I think Summit should jump all over it, though. Can you imagine the sales of nipple shields at Hot Topic if they put TWILIGHT all over them? Dreamcatcher shields, little moon and stars danglies... The possibilities are endless! Bwahahahaha!

*runs off to create an Etsy store that is sure to live in Regretsy infamy*

Sidebra with holes for the Twilight Nipple Rings: Rain is going to be out of commission for the weekend. She is having her wisdom teeth removed, and as if that wasn't enough she also finally recieved her referral from her adoption agency about her newest addition to her family: a little Ethiopian girl! I'm over the MOON with excitement for her, so bear with us if this blog is a bit Meadow-heavy while she adjusts and plans for her new baby girl!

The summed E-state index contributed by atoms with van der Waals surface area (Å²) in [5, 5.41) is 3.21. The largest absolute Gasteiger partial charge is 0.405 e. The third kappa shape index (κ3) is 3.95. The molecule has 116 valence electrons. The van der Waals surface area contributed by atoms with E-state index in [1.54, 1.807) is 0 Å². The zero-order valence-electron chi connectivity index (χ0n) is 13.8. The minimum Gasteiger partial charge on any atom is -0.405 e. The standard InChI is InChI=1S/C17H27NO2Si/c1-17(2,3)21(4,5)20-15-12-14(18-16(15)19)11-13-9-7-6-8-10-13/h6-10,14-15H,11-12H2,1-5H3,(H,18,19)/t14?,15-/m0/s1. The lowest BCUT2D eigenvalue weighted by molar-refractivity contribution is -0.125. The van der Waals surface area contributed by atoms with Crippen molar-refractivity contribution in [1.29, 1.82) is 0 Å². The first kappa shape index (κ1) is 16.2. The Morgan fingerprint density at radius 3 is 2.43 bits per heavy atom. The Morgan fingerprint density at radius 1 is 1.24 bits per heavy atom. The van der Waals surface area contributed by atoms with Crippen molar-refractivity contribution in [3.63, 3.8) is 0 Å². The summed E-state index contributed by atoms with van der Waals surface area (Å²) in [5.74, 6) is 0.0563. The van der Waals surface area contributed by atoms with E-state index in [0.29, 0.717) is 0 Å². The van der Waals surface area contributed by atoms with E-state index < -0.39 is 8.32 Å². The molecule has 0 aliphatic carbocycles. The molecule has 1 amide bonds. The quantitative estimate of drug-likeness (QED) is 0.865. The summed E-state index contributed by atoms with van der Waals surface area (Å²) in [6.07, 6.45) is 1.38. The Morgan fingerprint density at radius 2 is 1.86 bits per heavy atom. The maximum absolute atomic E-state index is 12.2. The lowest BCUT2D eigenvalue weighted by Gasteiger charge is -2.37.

Wednesday, March 3, 2010

Reading Rain-bow: Dawn of the Dreadfuls by Steve Hockensmith

I have to be honest, I was skeptical about the prequel to Pride and Prejudice and Zombies. It was written by someone other than Seth Grahame-Smith (the author of PP&Z) and I am skeptical of prequels in general - I mean, I already know what happens, so what's the point? But, I'm happy to say that I was wrong to be so cynical. Dawn of the Dreadfuls was a fun read - and in some ways, even more interesting than PP&Z.

Now if you're a PP&Z fan, don't get me wrong - that was a great book. You really can't beat Seth Grahame-Smith when you're talking Jane Austen and zombies. But, what I liked about Dawn of the Dreadfuls was that it was an entirely new story, but with completely familiar characters. Hmmm... kind of like fan-ficiton, yes?